I thought about hiding. I thought about making a leap out the window, or trying to sneak past him somehow. The time it took for me to actually decide to act, he was already there. He swelled with the room. His fists looked like cannonballs.

“Pick that bitch up and go sit in the livingroom,” He said. Veins and tendons strained. I stared at him, uncomprehending.

“Lucas, baby, it’s cool, you know? I just needed to see my little Lucy before-” Lucas cut her off. His fist felt like fire and steel when it hit my face. I crumpled. I don’t know what he said to her. He was shouting. I tasted blood, felt the world move around me. Molly screamed, the kind when you’re mad, not scared.

She should have been scared. I wish she was.

I was dragged into the livingroom easily. He threw me towards the couch, but I never made it.

“Ok, you’re gonna learn a fuckin’ lesson about respect. You think you get to just come to my fuckin’ house with that crazy bitch and see MY daugher? High?! I should fuckin’ kill you like I said I would,” he emphasized with a kick to my stomach.
“Dude, I didn’t know what-” he kicked me again.
“Shut the fuck up.”

Molly kept saying his name, over and over. Lucas, Lucas, Lucas again and again, like would calm him down. She was holding her daughter by the hallway, behind him. I was pressed against the couch on the floor, my nose bleeding a lot now. My ribs felt like fire.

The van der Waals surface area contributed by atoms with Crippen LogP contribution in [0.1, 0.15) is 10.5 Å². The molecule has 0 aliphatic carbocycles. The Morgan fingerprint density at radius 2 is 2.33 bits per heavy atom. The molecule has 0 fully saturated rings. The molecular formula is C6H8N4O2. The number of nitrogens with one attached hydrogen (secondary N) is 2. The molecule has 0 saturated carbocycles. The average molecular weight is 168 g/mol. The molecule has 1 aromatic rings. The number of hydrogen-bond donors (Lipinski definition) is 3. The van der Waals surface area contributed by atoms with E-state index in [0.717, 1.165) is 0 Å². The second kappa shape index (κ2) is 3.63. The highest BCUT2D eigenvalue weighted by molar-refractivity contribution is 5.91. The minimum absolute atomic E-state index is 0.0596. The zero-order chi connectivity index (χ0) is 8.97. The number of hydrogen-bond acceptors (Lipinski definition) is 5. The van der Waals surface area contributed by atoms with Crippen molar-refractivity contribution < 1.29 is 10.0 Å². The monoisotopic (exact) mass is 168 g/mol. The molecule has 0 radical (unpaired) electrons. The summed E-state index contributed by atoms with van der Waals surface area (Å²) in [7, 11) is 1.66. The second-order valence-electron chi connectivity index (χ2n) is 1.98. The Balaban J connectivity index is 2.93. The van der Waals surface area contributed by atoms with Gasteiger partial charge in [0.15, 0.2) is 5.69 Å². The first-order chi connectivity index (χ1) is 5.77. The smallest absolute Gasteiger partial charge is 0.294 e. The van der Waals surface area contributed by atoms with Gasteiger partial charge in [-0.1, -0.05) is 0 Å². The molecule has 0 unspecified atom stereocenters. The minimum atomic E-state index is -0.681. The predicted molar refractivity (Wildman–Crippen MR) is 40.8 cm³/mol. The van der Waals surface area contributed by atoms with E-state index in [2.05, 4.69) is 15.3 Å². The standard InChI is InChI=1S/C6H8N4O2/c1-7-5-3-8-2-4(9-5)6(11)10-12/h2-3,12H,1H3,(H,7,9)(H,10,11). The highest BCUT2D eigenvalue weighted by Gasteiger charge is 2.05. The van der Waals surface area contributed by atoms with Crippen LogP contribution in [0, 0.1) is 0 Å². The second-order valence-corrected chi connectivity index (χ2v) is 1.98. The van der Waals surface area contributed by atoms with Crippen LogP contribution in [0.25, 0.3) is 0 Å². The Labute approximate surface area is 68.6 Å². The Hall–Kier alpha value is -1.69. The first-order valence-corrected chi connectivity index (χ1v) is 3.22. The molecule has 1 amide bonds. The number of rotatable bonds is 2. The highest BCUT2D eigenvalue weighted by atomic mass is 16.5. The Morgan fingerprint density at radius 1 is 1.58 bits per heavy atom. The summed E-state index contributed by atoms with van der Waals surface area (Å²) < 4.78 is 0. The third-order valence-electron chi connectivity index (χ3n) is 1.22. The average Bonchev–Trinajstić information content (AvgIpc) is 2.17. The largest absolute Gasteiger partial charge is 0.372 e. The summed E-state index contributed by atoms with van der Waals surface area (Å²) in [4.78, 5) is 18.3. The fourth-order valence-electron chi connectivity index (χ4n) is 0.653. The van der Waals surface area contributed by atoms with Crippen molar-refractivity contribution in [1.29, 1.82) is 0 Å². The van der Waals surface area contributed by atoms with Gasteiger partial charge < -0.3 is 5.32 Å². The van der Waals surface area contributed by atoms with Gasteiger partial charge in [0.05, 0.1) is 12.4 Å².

“Go put Lucy in her chair, now!” He yelled at her. Lucy was crying. Molly wasn’t there. He turned, walked to her, and grabbed her face in his meat fist like a doll.

“Put her. In her fucking Chair. Now.”

She did. She looked like she was trying to remember how to cry. She walked back in front of him, like she’d done it a hundred times before.

He slapped her.

Then again.

I got up. “Stop fucking hitting her, you piece of shit,” I said.

I should have just ran.

He spun around and hit me as hard as he could. I immediately saw stars. Something broke. It was unbelievable pain. Molly screamed.

When I came to, he’d taken me to the kitchen and had my hand on his table. Before I could register, he stabbed me with a pocket knife. I lost the last half of my pinky finger, on my right hand, before I’d even had a chance to say goodbye.

I screamed.

“Now, shut your fuckin’ mouth in my home.” He grabbed me around the neck and started squeezing. I started to panic. Shock. I felt numb, cold, high, scared. I couldn’t hear anything.